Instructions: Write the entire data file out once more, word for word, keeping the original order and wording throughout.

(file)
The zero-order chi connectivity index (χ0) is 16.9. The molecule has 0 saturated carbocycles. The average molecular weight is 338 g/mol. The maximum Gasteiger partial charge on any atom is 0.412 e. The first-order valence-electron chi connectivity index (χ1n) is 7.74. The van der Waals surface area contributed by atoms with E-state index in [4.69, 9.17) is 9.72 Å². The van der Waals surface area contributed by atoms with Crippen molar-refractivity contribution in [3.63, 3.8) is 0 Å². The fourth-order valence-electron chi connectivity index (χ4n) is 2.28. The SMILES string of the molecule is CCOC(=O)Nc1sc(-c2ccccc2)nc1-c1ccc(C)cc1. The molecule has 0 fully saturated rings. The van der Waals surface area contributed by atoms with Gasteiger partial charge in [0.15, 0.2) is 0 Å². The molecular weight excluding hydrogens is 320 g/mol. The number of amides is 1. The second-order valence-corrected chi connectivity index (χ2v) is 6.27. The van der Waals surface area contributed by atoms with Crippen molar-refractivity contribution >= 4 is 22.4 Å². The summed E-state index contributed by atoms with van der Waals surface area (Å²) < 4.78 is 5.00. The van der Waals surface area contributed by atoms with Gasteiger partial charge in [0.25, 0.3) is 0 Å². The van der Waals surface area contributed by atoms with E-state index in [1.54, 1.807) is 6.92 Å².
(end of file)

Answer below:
The zero-order chi connectivity index (χ0) is 16.9. The molecule has 0 saturated carbocycles. The average molecular weight is 338 g/mol. The maximum Gasteiger partial charge on any atom is 0.412 e. The first-order valence-electron chi connectivity index (χ1n) is 7.74. The van der Waals surface area contributed by atoms with E-state index in [4.69, 9.17) is 9.72 Å². The van der Waals surface area contributed by atoms with Crippen molar-refractivity contribution in [3.63, 3.8) is 0 Å². The fourth-order valence-electron chi connectivity index (χ4n) is 2.28. The SMILES string of the molecule is CCOC(=O)Nc1sc(-c2ccccc2)nc1-c1ccc(C)cc1. The molecule has 0 fully saturated rings. The van der Waals surface area contributed by atoms with Gasteiger partial charge in [0.15, 0.2) is 0 Å². The molecular weight excluding hydrogens is 320 g/mol. The number of amides is 1. The second-order valence-corrected chi connectivity index (χ2v) is 6.27. The van der Waals surface area contributed by atoms with Crippen molar-refractivity contribution >= 4 is 22.4 Å². The summed E-state index contributed by atoms with van der Waals surface area (Å²) < 4.78 is 5.00. The van der Waals surface area contributed by atoms with Gasteiger partial charge in [0.25, 0.3) is 0 Å². The van der Waals surface area contributed by atoms with E-state index in [1.54, 1.807) is 6.92 Å².